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From a chemical point of view, chlorine, hydrogen chloride and carbon do not react at room temperature. Moreover, the content of chlorine and hydrogen chloride in the air is extremely small. So how can carbon molecular sieve be poisoned?
Carbon molecular sieve has many micropores. Chlorine gas and hydrogen chloride can react with the solid particles in fine dust in the air and deposit on the surface of carbon molecular sieve. Although the daily amount is small, the surface of the carbon molecular sieve is covered by sediment after a few years. When a large amount of carbon molecular sieve is slowly blocked by the pores, it is "poisoned".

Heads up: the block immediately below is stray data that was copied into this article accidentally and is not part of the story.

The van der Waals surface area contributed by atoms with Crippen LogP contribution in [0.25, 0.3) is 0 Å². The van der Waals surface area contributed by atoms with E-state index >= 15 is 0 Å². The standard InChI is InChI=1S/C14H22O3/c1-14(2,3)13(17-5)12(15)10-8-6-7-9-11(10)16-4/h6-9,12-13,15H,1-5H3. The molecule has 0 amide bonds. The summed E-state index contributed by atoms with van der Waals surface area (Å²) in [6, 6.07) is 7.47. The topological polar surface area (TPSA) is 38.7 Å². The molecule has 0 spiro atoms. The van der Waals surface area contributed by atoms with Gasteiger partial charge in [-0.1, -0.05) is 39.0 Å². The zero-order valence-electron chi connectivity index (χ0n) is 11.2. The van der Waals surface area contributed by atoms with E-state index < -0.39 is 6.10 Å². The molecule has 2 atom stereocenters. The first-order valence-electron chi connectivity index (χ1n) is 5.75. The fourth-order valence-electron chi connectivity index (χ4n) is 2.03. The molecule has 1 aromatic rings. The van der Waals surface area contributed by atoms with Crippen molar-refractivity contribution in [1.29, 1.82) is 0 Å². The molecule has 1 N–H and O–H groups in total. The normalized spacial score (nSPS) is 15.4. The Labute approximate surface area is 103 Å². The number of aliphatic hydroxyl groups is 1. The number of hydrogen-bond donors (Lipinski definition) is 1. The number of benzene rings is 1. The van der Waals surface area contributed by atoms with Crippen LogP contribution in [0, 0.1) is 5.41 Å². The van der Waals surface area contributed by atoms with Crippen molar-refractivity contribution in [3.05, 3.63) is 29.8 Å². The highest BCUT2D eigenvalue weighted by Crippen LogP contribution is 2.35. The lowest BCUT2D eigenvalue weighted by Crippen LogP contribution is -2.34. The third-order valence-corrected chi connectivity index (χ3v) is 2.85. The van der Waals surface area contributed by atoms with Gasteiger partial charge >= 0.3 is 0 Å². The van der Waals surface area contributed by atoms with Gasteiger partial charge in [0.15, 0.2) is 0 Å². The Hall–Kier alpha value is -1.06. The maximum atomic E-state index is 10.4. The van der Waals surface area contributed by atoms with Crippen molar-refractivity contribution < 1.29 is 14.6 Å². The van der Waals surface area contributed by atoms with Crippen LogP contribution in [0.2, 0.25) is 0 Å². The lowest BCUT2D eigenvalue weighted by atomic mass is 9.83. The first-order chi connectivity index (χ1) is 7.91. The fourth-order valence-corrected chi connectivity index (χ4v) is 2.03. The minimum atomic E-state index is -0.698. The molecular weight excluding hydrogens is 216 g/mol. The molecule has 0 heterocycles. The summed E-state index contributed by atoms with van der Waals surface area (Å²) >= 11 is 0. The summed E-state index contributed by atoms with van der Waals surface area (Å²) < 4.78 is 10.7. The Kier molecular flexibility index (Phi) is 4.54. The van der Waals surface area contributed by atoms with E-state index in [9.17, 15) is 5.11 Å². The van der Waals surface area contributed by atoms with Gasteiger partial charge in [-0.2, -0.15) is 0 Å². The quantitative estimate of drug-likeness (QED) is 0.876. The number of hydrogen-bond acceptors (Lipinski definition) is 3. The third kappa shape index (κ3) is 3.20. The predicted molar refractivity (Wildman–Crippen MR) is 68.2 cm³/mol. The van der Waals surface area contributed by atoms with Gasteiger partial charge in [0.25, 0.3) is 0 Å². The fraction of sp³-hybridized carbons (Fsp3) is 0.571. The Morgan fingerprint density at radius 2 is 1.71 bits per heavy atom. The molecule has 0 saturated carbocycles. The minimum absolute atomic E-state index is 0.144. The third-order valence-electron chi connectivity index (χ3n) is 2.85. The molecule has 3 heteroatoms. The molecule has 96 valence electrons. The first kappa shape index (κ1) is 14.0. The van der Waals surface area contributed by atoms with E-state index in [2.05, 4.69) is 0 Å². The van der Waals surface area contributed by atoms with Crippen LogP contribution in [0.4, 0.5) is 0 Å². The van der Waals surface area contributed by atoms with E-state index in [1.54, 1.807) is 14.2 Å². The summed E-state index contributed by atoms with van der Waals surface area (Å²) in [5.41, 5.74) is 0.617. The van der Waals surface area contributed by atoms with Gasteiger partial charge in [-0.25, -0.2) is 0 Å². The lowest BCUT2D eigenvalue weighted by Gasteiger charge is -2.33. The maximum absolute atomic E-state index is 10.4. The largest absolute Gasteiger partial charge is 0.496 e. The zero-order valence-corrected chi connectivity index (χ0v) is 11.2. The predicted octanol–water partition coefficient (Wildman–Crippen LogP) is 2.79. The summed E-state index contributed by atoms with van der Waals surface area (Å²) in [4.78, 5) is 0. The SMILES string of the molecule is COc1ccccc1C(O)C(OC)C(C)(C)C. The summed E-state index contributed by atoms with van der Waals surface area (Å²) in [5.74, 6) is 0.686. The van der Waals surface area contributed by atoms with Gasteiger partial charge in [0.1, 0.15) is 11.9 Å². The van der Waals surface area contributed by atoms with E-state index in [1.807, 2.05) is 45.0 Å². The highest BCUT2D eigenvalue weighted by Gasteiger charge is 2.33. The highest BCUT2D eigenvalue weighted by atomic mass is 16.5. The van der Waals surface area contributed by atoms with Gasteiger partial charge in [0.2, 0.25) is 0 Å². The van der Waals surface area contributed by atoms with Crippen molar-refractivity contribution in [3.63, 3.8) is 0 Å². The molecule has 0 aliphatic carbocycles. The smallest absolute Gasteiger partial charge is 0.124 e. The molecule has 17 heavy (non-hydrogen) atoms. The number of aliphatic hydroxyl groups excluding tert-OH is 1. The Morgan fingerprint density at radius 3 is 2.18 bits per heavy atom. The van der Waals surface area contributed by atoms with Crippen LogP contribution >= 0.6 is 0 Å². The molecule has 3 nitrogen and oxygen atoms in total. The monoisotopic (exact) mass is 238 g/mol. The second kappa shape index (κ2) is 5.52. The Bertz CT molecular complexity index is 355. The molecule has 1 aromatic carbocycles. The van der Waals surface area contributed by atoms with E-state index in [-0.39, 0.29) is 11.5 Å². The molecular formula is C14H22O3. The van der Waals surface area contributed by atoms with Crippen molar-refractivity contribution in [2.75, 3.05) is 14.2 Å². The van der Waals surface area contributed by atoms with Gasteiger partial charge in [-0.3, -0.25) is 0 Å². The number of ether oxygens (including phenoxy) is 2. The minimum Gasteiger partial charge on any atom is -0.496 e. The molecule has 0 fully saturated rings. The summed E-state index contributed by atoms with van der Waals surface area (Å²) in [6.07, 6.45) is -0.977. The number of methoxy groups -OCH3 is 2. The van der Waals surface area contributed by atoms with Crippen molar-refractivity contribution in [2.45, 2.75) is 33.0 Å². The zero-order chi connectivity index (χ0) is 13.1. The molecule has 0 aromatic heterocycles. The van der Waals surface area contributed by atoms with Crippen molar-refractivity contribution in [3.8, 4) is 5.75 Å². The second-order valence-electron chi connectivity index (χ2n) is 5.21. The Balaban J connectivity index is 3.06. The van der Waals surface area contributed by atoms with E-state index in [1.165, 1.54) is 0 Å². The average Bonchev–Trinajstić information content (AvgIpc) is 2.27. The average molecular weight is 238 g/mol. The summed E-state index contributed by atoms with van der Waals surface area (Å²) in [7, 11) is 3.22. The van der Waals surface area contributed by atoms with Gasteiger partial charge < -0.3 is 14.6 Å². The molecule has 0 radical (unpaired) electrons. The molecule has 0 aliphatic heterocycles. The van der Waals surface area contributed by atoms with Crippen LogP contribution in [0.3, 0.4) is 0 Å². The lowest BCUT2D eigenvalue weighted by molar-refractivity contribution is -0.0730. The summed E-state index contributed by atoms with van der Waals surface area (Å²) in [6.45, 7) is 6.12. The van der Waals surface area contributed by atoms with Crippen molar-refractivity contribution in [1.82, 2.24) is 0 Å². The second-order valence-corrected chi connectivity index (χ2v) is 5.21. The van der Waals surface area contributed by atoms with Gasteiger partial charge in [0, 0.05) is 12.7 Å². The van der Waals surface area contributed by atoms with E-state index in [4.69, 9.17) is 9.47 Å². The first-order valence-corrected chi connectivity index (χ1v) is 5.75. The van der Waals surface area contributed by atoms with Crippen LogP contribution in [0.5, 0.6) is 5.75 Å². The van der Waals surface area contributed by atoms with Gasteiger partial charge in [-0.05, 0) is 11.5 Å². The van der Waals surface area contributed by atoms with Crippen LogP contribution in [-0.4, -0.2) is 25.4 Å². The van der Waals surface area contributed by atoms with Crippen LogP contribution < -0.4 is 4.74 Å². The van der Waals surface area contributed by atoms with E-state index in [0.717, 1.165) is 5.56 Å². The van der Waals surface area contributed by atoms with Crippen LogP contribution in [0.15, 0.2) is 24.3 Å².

In the air separation equipment purifier or the molecular sieve of the PSA oxygen generator, zeolite molecular sieves are used (the former uses 13X Molecular Sieve, the latter uses 5A Molecular Sieve or 13X). Zeolite molecular sieves can only be "poisoned" by being contaminated by oil. The essence is not the chemical reaction between oil and molecular sieves. It was the mixture of oil and dust that blocked the surface pores of the molecular sieve. This is a chemical "false poisoning".